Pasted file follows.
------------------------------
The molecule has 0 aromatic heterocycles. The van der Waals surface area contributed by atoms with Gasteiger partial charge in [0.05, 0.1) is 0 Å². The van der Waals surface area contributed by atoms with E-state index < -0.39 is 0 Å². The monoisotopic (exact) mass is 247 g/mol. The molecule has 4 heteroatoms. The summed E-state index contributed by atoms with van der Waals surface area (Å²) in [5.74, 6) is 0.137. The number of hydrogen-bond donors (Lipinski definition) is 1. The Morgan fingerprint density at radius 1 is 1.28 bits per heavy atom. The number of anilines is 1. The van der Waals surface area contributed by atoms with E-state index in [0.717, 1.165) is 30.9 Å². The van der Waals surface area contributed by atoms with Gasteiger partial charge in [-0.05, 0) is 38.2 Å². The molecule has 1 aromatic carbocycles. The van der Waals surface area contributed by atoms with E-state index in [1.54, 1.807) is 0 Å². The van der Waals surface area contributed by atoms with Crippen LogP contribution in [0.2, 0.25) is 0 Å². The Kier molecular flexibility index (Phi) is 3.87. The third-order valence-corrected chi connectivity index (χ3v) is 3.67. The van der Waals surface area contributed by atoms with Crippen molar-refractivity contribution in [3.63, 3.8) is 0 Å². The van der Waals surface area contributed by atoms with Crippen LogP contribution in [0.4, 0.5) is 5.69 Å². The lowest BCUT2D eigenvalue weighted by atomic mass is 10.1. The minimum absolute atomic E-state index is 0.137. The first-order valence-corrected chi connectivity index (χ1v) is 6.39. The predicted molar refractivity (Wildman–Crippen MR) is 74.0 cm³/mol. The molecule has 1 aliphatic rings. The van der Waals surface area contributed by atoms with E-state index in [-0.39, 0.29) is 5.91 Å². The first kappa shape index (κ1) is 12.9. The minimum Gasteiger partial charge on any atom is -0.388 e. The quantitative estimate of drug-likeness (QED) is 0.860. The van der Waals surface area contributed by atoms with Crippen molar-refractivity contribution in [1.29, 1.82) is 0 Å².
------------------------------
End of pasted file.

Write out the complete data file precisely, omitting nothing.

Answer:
The molecule has 0 aromatic heterocycles. The van der Waals surface area contributed by atoms with Gasteiger partial charge in [0.05, 0.1) is 0 Å². The van der Waals surface area contributed by atoms with E-state index < -0.39 is 0 Å². The monoisotopic (exact) mass is 247 g/mol. The molecule has 4 heteroatoms. The summed E-state index contributed by atoms with van der Waals surface area (Å²) in [5.74, 6) is 0.137. The number of hydrogen-bond donors (Lipinski definition) is 1. The Morgan fingerprint density at radius 1 is 1.28 bits per heavy atom. The number of anilines is 1. The van der Waals surface area contributed by atoms with E-state index in [0.717, 1.165) is 30.9 Å². The van der Waals surface area contributed by atoms with Gasteiger partial charge in [-0.05, 0) is 38.2 Å². The molecule has 1 aromatic carbocycles. The van der Waals surface area contributed by atoms with E-state index in [1.54, 1.807) is 0 Å². The van der Waals surface area contributed by atoms with Crippen LogP contribution in [0.2, 0.25) is 0 Å². The Kier molecular flexibility index (Phi) is 3.87. The third-order valence-corrected chi connectivity index (χ3v) is 3.67. The van der Waals surface area contributed by atoms with Crippen molar-refractivity contribution in [3.63, 3.8) is 0 Å². The van der Waals surface area contributed by atoms with Crippen LogP contribution in [0.4, 0.5) is 5.69 Å². The lowest BCUT2D eigenvalue weighted by atomic mass is 10.1. The minimum absolute atomic E-state index is 0.137. The first-order valence-corrected chi connectivity index (χ1v) is 6.39. The predicted molar refractivity (Wildman–Crippen MR) is 74.0 cm³/mol. The molecule has 1 aliphatic rings. The van der Waals surface area contributed by atoms with E-state index in [-0.39, 0.29) is 5.91 Å². The first kappa shape index (κ1) is 12.9. The minimum Gasteiger partial charge on any atom is -0.388 e. The quantitative estimate of drug-likeness (QED) is 0.860. The van der Waals surface area contributed by atoms with Crippen molar-refractivity contribution in [1.29, 1.82) is 0 Å².